It took a few more days for my forehead’s new wounds to heal and when a bit of time and time had come and gone my wonderful friend Freddy found his way back to my house, thinking all was well and not dreaming he was a snake in the grass and gross betrayer of the lowest kind. When I confronted him about his actions he had this “who – me?” look on his face and backed up and I threw my well-practiced Sunday punch at him. To his eternal shame and discredit, he fell down on the ground as my (I thought) well-timed blow sailed through the air and well over his head. With him lying on the ground I might well have jumped on him and delivered the kind of “country-style beatin’” they used to dish out but that nobody seems to remember how to do anymore, but I decided (wrongly) that for him the shame of having to lie there on the ground, knowing that I had bravely stood up to the bully in school was enough punishment for him – it wasn’t.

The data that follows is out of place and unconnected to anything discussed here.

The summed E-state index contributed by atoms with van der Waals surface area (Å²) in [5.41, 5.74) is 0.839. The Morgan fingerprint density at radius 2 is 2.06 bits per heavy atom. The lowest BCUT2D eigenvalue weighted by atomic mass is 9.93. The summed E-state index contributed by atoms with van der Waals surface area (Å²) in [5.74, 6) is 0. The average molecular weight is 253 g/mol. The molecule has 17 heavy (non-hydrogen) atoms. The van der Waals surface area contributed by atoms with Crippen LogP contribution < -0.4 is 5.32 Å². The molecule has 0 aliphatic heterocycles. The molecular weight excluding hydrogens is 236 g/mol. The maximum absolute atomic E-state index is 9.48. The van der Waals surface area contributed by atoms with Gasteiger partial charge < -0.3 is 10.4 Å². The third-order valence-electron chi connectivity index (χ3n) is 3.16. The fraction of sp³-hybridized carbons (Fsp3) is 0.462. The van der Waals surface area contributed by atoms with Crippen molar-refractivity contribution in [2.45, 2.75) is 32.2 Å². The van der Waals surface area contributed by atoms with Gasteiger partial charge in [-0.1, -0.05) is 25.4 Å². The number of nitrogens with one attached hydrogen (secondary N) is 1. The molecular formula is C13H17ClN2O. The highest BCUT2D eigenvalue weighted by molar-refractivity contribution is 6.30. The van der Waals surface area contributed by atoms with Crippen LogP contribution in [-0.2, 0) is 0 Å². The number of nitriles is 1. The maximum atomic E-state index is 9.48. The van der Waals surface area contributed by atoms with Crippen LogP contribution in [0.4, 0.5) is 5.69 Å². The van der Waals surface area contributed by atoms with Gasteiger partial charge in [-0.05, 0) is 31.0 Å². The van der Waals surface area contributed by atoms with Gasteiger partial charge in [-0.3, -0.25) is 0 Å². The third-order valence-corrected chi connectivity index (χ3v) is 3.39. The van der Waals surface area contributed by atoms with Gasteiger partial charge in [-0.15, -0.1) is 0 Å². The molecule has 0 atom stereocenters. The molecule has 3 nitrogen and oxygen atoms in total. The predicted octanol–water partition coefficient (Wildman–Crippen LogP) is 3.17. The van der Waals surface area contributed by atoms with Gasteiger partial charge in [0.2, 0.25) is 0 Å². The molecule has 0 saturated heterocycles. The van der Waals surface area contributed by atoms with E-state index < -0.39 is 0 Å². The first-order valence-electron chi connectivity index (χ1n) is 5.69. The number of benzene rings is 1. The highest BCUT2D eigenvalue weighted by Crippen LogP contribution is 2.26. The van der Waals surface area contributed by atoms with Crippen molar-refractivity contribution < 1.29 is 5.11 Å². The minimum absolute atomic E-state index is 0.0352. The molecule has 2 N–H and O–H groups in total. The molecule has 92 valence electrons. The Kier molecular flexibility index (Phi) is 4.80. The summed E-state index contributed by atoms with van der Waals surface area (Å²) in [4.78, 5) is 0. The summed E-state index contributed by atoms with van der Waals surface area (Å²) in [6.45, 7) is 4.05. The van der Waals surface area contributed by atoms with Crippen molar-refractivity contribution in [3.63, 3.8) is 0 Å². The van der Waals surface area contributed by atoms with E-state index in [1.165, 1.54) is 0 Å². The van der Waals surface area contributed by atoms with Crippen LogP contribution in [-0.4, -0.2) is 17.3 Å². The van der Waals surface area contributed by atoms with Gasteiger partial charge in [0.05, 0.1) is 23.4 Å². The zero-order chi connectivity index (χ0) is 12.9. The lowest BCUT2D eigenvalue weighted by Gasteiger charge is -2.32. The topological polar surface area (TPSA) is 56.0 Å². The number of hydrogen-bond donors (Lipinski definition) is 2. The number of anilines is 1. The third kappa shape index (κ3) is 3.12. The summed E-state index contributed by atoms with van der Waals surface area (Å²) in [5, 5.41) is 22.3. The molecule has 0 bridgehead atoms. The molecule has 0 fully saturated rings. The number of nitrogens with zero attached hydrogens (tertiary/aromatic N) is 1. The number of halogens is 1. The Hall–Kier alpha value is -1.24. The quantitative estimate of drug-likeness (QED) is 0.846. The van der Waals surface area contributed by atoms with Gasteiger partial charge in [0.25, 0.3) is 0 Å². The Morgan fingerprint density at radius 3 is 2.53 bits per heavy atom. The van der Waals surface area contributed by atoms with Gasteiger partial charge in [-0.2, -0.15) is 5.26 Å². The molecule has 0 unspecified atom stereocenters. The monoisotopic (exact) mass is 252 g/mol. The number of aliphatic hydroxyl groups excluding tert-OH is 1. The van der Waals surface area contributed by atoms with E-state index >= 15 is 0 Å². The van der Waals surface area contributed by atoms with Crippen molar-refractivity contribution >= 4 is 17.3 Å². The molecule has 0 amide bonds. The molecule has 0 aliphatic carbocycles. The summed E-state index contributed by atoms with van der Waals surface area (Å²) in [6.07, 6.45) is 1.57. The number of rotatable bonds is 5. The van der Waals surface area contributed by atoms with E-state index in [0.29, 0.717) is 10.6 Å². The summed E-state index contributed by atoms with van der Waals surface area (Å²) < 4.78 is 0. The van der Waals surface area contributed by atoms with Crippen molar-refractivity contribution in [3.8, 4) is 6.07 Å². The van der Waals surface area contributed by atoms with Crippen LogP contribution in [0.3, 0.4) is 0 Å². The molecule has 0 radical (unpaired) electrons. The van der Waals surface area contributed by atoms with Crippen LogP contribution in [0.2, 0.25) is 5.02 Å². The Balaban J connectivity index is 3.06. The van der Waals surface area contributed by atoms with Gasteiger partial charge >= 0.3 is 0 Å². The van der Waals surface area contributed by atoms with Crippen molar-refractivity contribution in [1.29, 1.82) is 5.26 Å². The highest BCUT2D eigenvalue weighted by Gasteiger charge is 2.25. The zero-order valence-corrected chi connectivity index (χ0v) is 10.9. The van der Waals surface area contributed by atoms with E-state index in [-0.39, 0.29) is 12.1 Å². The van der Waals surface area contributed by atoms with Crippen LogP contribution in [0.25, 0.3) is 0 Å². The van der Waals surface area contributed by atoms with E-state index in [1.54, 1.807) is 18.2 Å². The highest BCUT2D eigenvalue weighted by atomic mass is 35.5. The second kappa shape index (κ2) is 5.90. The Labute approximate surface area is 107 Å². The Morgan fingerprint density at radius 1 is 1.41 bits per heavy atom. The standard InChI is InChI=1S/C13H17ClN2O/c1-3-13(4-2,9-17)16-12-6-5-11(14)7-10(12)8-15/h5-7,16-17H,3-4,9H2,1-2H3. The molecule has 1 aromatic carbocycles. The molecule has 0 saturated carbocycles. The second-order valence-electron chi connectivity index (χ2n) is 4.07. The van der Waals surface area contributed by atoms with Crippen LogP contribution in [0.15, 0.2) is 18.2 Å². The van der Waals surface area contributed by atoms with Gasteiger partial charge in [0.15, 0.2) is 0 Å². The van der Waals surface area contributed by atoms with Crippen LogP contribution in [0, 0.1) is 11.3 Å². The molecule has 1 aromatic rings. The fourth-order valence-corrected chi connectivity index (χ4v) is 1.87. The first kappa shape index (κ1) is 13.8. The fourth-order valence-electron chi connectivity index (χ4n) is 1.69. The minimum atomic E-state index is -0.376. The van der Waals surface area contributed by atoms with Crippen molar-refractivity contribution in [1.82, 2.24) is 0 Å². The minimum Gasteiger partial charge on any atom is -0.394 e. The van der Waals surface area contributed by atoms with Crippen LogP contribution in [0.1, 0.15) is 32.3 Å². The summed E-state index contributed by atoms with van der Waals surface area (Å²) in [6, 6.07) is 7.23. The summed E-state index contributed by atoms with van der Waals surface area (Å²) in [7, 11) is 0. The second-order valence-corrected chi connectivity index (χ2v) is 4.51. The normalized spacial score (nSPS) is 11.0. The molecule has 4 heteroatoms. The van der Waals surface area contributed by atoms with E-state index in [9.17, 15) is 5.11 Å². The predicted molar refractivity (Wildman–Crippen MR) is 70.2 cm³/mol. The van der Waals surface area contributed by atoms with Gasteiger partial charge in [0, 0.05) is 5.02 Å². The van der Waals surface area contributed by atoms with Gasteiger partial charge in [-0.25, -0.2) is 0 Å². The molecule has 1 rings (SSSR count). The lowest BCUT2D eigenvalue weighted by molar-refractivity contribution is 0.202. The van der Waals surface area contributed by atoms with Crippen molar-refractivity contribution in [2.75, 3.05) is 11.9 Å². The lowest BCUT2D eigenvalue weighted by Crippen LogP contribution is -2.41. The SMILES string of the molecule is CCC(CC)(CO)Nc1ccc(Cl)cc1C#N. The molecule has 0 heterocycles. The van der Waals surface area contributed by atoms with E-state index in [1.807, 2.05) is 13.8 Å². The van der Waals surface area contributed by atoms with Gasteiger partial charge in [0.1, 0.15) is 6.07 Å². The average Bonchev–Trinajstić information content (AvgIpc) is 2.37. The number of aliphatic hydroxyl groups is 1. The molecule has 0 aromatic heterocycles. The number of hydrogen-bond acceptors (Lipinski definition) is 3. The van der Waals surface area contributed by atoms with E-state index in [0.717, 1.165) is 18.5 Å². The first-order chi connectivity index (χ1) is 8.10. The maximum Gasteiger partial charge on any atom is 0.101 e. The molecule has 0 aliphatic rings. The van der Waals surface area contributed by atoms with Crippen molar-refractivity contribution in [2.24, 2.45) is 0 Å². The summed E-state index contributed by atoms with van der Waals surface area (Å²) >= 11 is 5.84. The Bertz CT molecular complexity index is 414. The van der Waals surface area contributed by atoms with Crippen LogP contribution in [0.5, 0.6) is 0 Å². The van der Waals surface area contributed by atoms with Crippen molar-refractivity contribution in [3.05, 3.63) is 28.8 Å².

So now that we have the background of my repeated experiences with the afore-mentioned green-eyed monster of jealousy, we will return our attention to my other good and great friend Harry. Although our good times together were many, Harry’s other side began to manifest itself in various ways, as in the bowling alley, when he walked up to a group of strangers – who happened to be adults - who were involved in a spirited conversation and began to butt in, saying things like ‘Yeah – just what I was thinking” and “I think all you guys should really pay attention to what this girl just said, or you’ll be sorry, believe me.” This group of people just looked at him like they didn’t know whether to hit him or just ignore him, so they did the latter. Another time he mouthed off to the owner of a cheese shop, saying “You know, this place stinks!” to which the owner responded by pushing him out the front door. He tried the same kind of thing in a shoe store, to which the Italian salesman said “should I slam this guy one and then throw him out, or just grab him and throw him out?” That seemed to shut Harry up for the moment, but he was not down for the count. He started trying to get me to do bad things, like steal – no matter where we were. One time a caboose was parked on the tracks behind my house and he more or less dragged me inside. There was a pile of railroad flares on a counter top and he pushed me into grabbing a few of them, saying something like “they just left them there, so let’s take ‘em.” As we left, he didn’t see me put the flares back, but he seemed satisfied, just knowing he’d gotten me to do something against my nature, something wrong. Right around this time I could sense that the green-eyed monster was back and after me in earnest. I knew then that Harry had decided to bring me down, that his parents must have shown a sort of preference for me because I was generally quiet and didn’t make trouble – a behavior pattern that convinced Harry that I had to be brought down, just as Freddy had – or tried to, anyway.